Caritas Tending to Mid East Humanitarian Crisis

Confederation Appeals for End to Violence

ROME, JULY 21, 2006 ( The grave escalation of violence in the Middle East has increased humanitarian needs in the area, reports Caritas Internationalis.

Caritas-Lebanon is supplying food, medicines, soap, milk and baby products to 25,000 people. To a large extent, this aid is given to Muslims.

Trucks transporting drinking water and food are going to different parts of the country to assist victims of the armed conflict.

“We do what we can, but in some cities the Caritas teams are totally isolated, there is no communication with them, we cannot go in and they cannot come out of the area because the roads and bridges are destroyed,” said Father Louis Samaha, director of Caritas-Lebanon.

Some 500,000 people have abandoned their homes in search of safety. Many have sought shelter in schools, convents and public buildings; others have been taken in by relatives or friends as their homes have been destroyed. Some 18,000 have crossed the border into Jordan.

“One of the problems we must address is the excessive increase in prices: Petrol has risen by 50%; some basic products cannot be acquired because of the increase, so we are also distributing purchase coupons,” said Father Samaha.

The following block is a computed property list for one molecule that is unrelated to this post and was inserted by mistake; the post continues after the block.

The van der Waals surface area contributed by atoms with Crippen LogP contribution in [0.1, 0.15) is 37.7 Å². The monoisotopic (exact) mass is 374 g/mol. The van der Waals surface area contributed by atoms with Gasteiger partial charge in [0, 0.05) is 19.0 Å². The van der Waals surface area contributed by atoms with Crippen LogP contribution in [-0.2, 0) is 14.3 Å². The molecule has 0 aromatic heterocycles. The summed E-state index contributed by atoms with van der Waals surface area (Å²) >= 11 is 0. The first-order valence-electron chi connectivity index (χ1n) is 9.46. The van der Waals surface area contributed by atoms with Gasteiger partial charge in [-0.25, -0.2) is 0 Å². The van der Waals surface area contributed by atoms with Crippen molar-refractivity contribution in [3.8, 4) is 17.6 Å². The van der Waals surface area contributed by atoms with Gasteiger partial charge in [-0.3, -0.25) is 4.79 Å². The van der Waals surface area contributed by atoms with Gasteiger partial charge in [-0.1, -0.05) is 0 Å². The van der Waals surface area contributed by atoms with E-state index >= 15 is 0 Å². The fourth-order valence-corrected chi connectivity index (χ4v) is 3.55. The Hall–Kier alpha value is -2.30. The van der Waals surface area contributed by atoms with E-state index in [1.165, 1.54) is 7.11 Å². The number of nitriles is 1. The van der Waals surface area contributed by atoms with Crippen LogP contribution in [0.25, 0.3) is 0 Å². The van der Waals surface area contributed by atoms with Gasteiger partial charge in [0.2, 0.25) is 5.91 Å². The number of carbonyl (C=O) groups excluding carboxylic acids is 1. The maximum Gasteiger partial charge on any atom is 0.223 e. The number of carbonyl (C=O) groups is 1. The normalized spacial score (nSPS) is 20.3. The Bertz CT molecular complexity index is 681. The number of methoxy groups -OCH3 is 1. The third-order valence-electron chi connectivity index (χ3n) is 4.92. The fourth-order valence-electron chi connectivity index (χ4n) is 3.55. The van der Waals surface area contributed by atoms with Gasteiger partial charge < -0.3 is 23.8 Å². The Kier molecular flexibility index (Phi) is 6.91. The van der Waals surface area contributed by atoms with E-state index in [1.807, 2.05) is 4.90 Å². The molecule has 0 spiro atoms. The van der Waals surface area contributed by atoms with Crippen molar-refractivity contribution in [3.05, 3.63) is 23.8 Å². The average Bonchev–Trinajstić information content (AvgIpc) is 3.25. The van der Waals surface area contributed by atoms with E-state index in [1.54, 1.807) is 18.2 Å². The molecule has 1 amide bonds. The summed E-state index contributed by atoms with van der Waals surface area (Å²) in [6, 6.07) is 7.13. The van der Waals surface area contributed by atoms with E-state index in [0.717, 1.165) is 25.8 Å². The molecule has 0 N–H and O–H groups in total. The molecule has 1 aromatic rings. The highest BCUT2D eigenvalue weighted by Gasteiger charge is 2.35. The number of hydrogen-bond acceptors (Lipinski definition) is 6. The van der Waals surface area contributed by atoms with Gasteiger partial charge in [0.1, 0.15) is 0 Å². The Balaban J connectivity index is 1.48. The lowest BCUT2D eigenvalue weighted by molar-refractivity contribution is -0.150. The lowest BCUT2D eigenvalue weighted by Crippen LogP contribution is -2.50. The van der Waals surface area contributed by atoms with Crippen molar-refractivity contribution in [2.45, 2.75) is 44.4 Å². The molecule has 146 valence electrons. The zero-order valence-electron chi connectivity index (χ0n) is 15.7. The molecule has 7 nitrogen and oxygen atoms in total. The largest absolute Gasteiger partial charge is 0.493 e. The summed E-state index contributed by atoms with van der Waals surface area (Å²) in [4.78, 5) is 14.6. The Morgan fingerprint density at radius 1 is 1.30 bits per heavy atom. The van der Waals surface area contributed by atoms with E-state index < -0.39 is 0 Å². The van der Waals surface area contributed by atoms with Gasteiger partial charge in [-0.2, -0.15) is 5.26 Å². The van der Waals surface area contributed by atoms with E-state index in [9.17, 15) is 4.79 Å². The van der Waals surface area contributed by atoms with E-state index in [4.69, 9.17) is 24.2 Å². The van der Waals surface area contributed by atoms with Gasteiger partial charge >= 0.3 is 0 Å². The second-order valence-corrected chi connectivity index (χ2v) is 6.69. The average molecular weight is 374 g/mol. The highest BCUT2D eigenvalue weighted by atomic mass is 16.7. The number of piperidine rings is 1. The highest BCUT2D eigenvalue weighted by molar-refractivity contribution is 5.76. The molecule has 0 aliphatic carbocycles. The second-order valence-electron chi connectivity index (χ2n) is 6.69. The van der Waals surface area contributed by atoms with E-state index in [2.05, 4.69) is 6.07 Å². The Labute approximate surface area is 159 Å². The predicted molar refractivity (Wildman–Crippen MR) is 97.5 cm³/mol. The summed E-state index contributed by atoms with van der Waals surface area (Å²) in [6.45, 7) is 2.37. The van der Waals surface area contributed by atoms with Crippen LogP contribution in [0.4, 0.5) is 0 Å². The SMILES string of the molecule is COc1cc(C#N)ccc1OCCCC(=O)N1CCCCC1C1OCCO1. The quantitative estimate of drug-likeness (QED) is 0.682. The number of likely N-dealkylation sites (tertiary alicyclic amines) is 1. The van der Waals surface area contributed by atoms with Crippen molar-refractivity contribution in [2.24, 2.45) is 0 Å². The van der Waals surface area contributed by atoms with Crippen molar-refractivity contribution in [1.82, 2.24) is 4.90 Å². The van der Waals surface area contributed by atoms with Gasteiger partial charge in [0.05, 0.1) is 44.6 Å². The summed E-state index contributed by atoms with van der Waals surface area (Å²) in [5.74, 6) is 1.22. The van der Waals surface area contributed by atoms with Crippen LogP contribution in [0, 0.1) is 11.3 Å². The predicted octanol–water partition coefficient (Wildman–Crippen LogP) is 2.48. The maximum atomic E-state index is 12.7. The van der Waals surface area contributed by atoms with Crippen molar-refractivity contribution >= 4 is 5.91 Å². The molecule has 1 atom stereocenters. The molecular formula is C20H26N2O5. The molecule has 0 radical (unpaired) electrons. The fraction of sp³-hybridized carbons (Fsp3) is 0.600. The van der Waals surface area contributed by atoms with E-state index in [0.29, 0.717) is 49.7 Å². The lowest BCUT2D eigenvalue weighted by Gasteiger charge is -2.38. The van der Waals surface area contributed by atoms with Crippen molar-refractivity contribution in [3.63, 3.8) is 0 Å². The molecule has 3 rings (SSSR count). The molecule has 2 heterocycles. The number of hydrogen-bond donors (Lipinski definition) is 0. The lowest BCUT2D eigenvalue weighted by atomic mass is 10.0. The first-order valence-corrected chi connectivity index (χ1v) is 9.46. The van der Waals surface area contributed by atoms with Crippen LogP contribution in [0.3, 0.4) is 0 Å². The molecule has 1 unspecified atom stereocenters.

In the Gaza Strip, the situation is equally serious. “We do not have food, drinking water, electric light, candles or medication. The bombings have destroyed the electrical generators so we cannot store food, and water pumps are not working,” said Father Manuel Musallam, parish priest of Gaza.

Caritas’ medical center in Gaza is taking care of the wounded and sick, but its director, Dr. Bandali El-Saigh said that “without petrol, there is not transport; those who need care cannot come, that is why we will have to give them first aid kits so that they can take care of themselves or of relatives.”

Caritas-Jerusalem has distributed 2,500 food rations, first aid kits, 750 coupons to be distributed to as many families. In addition, 3,000 lots of food will be distributed by a humanitarian convoy in cooperation with religious leaders of the churches of Jerusalem.

Caritas-Lebanon and Caritas-Jerusalem have appealed for the support and cooperation of Caritas’ international network to be able to assist the victims.

The Caritas confederation called for a cease-fire and urged the parties in conflict to adopt the necessary measures to reach a stable and lasting peace agreement which will avoid further sufferings for the Lebanese, the Palestinians and the Israelis.

Caritas Internationalis is a confederation of 162 Catholic aid, development and social service organizations present in more than 200 countries and territories.

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